A Festival in the Andes

In the village of Quyo, Peru, we watch a three-day festival which celebrates the Ascension of the Virgin Mary into heaven. These dancers, dressed as Inca chiefs, perform after coming out from mass in the Cathedral.

Most of the Indians in the Andes mountains converted to Christianity in the 1500's after the Spanish conquest.


A Festival in the Andes

page 281


Today most Indians call themselves Catholic, although their religion is actually a unique blend of Spanish Catholicism, Inca and pre-Inca beliefs and customs, and even more recent Liberation theology.

This is a front view of the Inca chief mask.

The animal mask on the left is made from the skinned head of a goat.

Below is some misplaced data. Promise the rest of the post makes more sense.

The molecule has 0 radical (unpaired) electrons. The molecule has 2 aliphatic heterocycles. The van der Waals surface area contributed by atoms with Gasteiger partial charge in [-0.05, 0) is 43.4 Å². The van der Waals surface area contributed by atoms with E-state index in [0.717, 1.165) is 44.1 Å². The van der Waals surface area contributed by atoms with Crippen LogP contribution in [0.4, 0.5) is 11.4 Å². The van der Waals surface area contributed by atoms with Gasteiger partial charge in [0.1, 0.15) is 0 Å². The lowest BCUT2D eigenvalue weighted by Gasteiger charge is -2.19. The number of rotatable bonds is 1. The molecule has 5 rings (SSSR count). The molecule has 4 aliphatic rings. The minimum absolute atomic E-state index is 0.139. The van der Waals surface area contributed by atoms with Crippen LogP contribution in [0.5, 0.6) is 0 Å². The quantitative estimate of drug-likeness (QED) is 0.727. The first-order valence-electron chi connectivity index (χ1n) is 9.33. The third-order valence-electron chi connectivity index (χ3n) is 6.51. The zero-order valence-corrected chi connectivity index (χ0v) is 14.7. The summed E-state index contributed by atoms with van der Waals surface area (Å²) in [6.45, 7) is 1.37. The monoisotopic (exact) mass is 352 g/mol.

The pig demon mask on the right is carved from wood and then painted.

Many of the animal masks represent certain characteristics that are not always desirable, yet often present, in human behavior.

Many of the masks represent different peoples from South America.

The mask on the right is a whistling gaucho from Argentina.

All through the celebration people come up to us and encourage us to make their photo.

Everyone is interested in making sure we are enjoying the festival.

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